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Forts in Oman

Listed under Forts and Fortifications in Oman.

  • Photo of Forts in Oman
  • Photo of Forts in Oman
  • Photo of Forts in Oman
  • Photo of Forts in Oman
  • Photo of Forts in Oman
  • Photo of Forts in Oman
  • Photo of Forts in Oman
  • Photo of Forts in Oman
Photo of Forts in Oman
Photo by daveclucas
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Al Jalali Fort, located in Oman's capital Muscat, commands views of the harbour and the old city, including the Sultan's Al Alam Palace.

Together with its 'twin', the Mirani fort, standing on a rocky outcrop a short distance away, the Al Jalali Fort once served as the main defense against foreign invaders.

Originally built by Portuguese occupying forces in the early part of the 16th century, Al Jalali Fort, after many changes in design over the centuries, is now a museum.

Wilayat Al-Hamra is a town in the interior well worth a visit. Towers and ancient forts are scattered all around the surrounding rural area. Two locations worth visiting are Al-Mesfah and Jabal Shams. You need a 4-Wheel drive to climb to 3000m above sea level where you will experience a different type of climate in this unspoiled region. Al-Hamra’s old market is worth a visit.

Set amid a verdant oasis planted with date palms, Nizwa fort guarded the town through its turbulent history in its strategic location at the crossroads of vital caravan routes. This magnificent 17th century fort, the largest on the Arabian peninsular, receives tens of thousands of visitors each year. Built by Imam Sultan bin Saif al Yaarubi in 1668 AD, and taking twelve years to complete, the fort is believed to stand on the site of a castle built by Imam Assalt bin Malik al Kharusi in 845 AD. The fort's design reflects the advancements made in the field of military fortifications and mortar-based warfare during the Yaarubi era. The walls are rounded, a design meant to withstand fierce barrages of mortar fire — a common feature of warfare in those times.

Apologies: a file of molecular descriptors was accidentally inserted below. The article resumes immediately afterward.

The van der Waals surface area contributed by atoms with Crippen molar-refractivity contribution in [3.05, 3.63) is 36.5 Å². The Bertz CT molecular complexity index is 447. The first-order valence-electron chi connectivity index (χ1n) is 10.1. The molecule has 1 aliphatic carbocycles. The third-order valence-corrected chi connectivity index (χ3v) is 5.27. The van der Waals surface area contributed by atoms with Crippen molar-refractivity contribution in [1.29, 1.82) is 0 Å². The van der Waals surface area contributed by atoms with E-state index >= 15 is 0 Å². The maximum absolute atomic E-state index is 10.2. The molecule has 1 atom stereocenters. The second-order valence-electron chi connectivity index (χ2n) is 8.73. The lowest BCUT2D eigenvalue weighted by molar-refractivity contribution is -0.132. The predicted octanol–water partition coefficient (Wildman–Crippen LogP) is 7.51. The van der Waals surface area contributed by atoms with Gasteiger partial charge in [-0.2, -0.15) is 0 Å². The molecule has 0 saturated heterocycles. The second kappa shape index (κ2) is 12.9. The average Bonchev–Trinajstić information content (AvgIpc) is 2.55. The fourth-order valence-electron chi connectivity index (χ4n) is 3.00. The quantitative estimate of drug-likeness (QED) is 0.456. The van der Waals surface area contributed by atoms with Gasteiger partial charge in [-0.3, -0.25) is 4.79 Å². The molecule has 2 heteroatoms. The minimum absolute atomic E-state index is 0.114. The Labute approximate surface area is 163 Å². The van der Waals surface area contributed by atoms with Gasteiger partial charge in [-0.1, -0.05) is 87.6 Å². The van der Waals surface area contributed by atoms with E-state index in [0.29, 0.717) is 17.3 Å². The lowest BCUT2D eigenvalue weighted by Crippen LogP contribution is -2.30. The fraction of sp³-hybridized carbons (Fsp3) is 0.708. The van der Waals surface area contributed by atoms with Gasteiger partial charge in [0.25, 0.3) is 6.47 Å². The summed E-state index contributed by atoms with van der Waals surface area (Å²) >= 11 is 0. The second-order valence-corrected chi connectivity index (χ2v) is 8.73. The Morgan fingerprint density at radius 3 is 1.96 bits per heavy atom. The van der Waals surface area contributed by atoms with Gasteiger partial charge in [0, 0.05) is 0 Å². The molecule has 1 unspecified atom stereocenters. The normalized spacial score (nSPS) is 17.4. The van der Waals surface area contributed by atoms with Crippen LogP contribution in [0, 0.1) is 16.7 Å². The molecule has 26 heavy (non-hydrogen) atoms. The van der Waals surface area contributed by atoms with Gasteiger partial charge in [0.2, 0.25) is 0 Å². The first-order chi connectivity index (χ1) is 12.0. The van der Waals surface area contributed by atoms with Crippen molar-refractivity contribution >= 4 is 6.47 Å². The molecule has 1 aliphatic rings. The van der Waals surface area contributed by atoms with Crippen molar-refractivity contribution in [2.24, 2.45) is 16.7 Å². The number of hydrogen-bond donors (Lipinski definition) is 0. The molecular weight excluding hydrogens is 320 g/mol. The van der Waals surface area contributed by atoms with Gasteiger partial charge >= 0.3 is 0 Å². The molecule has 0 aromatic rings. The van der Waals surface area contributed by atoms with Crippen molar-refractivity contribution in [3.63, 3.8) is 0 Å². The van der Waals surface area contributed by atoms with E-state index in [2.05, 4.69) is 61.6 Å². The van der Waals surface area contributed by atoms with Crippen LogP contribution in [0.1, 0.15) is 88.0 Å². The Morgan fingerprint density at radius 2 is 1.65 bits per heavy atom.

Written by  Dave Clucas.

Other expert and press reviews

“Oman: A lesson in shifting sands and gears”

By Nick Hewitt for The Telegraph. First published 10 November 2008. We were three days from the nearest road. Our Landcruiser was up to its belly halfway down a sand dune the size of a small mountain. In Oman, unlike urban Britain, 4x4 vehicles spend m… Read more...

Written by press. See the full article in The Telegraph, 10th November 2008

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